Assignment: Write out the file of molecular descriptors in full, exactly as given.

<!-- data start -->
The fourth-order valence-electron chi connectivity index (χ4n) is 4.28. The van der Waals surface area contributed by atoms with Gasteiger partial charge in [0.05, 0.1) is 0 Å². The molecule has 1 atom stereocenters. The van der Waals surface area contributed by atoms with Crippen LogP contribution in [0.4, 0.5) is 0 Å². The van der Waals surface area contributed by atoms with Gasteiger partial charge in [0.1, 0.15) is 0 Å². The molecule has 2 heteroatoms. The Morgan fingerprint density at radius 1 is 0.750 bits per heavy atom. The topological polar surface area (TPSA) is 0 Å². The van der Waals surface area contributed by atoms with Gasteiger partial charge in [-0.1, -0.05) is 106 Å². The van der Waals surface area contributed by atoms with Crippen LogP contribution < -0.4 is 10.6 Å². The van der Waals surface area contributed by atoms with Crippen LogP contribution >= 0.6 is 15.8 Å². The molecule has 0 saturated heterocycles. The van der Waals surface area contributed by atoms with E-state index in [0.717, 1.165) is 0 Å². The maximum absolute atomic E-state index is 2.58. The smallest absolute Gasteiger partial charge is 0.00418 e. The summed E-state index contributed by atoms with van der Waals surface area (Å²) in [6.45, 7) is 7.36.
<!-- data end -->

The fourth-order valence-electron chi connectivity index (χ4n) is 4.28. The van der Waals surface area contributed by atoms with Gasteiger partial charge in [0.05, 0.1) is 0 Å². The molecule has 1 atom stereocenters. The van der Waals surface area contributed by atoms with Crippen LogP contribution in [0.4, 0.5) is 0 Å². The van der Waals surface area contributed by atoms with Gasteiger partial charge in [0.1, 0.15) is 0 Å². The molecule has 2 heteroatoms. The Morgan fingerprint density at radius 1 is 0.750 bits per heavy atom. The topological polar surface area (TPSA) is 0 Å². The van der Waals surface area contributed by atoms with Gasteiger partial charge in [-0.1, -0.05) is 106 Å². The van der Waals surface area contributed by atoms with Crippen LogP contribution < -0.4 is 10.6 Å². The van der Waals surface area contributed by atoms with Crippen LogP contribution >= 0.6 is 15.8 Å². The molecule has 0 saturated heterocycles. The van der Waals surface area contributed by atoms with E-state index in [0.717, 1.165) is 0 Å². The maximum absolute atomic E-state index is 2.58. The smallest absolute Gasteiger partial charge is 0.00418 e. The summed E-state index contributed by atoms with van der Waals surface area (Å²) in [6.45, 7) is 7.36.